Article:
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Creating our new Coronation Rose Gin

The story behind our Coronation Rose Gin

What’s the story behind our coronation inspired gin? I think it is one of my finest creations. Well, there are the themes that you might expect: the Rose and Crown, purple paper reflecting the coronation robes, gold foil representing the crown, the Royal cypher; but at Ludlow Distillery, there’s a deeper story, one of myriad connections…

Many years ago, we were privileged enough to visit the gardens of Highgrove, the private home of HM The King, on a quiet summers day. We were lucky enough to be invited by the Head Gardener, no other members of the public, just us and the wonderful gardens; I have to say it’s one of those you don’t forget in a hurry. Such experiences are what make life so joyful and enjoying a unique gin should be just the same – a great deal of love goes into creating each one of our own unique recipes. At RHS Malvern Spring Show 2022 I experienced first hand the remarkable energy and commitment that goes into creating incredible gardens, and it was here that I wondered could I create a bespoke gin with a horticultural theme for Spring 2023? None of us knew then that we would be celebrating a coronation, and so the two ideas started to collide. Handcrafting gin with love – there are so many synergies with creating and enjoying gardens.

What struck me on that beautiful summers day all those years ago at Highgrove was the rooms within rooms. The garden is divided into spaces, architecture on a grand and small scale. Hidden within these multi layered delights is a secluded walled garden, inspired by the Islamic designs of Turkish carpets. I was immediately struck by my own experiences of gardens in Istanbul and at the Alhambra in Granada, and my childhood memories of Izmir. These ancient gardens were designed by people who understood the human need for order and peace, plants, colour, water gently running, a far cry from the hustle and bustle of these busy centres of commerce and counsel.

As a teenager I visited my uncle’s house, just thirty minutes away from Izmir in Turkey. It was this city that I first remember the experience of the grand bazaar: traders trading everything you could possibly need to thrive, and more. An afternoon spent in carpet shop deep within the bazaar, where my mother and I inspected and bartered for a beautiful carpet over fresh mint tea. We were treated to Turkish delight and dried dates; these unique flavours have always lingered in my mind.

Those of you watching the news may have seen that you will be able to visit Westminster Abbey, the site of the coronation, and walk across the cosmetic pavement upon which King Charles III will be crowned. The cosmetic pavement is immediately in front of the high altar. Commissioned in by Henry III, It covers 7.5 metres square and it’s a carpet in stone, made up of thousands of pieces of precious and semi-precious stone and glass. A similar floor exists in the Hagia Sophia in Istanbul, and its on the very spot that the Byzantine emperors were crowned. The pavement at Westminster Abbey was hidden for many years under a carpet to protect its fragile nature, but by 2010. it had been carefully cleaned and conserved revealing its rich tapestry of colours. During that conservation I was lucky enough to be shown the work by the then Dean John Hall, and walk in my socks, on the very spot that HM Charles III will be crowned. You can read more and visit Westminster Abbey here:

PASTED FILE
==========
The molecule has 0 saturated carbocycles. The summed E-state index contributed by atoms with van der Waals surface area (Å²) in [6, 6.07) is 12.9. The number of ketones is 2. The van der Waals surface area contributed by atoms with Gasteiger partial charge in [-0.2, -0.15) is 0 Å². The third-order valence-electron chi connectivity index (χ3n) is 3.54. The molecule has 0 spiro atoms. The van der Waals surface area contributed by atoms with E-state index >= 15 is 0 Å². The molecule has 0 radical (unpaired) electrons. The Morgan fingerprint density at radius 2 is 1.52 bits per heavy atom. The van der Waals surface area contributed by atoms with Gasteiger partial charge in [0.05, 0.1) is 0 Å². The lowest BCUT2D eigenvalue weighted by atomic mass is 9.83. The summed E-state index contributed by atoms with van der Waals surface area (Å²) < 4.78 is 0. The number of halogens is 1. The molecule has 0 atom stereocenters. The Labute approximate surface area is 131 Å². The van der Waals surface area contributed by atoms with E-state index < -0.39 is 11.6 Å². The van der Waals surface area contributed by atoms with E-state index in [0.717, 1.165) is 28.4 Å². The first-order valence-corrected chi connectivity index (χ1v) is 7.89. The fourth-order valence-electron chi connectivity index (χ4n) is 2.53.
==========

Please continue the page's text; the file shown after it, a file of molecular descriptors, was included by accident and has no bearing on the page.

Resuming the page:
Turkish carpets and pavements, Turkish delight: rose, lemon and dried dates, a gin fit for a King? I think it is one of my finest creations, I’ve really enjoyed drawing all of these strands together. How to drink? Well, here are three simple serves:


Serve with dried hibiscus petals, allow them to sit in the spirit for a few minutes, add plenty of ice, some black peppercorns and a light tonic, with a twist of lemon peel.

The Royal Martini

It’s simple, take a frozen martini glass, add a dash of white vermouth into the glass, swill and. pour away (I’m not one too waste, so I drink it), fill with neat gin which you’ve kept in the freezer too, a twist of lemon; if you like a little bit of fun, add some hibiscus leaves for colour and flavour.

Gin & Dubonnet – The late Queens favourite tipple

  • One measure of Rose Gin
  • Two measures of Dubonnet

Ice, tumbler, stir and add a wedge of orange or twist or orange peel

Contessa Negroni – The late Queen Mother’s favourite tipple

  • One measure of Rose Gin
  • One measure of White vermouth
  • One measure of Aperol

Ice, tumbler, stir and add a wedge of lemon or twist of lemon peel


If you’d like to know more about the Turkish Garden at Highgrove, here’s some more context:

The original inspiration for the garden came from a sketch by His Royal Highness, based on a Turkish carpet from a collection that he owns. Emma Clark, an expert on Islamic gardens and their symbolism, developed the final design for the RHS Chelsea Flower Show with Dr Khaled Azzam, head of the Visual Islamic and Traditional Arts programme at the Prince’s Foundation in Shoreditch, East London. The garden was a huge success at the RHS Chelsea Flower Show in May 2001, drawing large crowds and winning a Silver medal from the Royal Horticultural Society.

The then Prince Charles, said ‘After gazing for many years at the patterns and colours of one of the small Turkish carpets in my room at Highgrove, I couldn’t help feeling what fun it would be to use those patterns and colours to create a theme for a garden. The challenge would be to see if you could almost create the effect of being within the carpet.’

You can visit Highgrove here:

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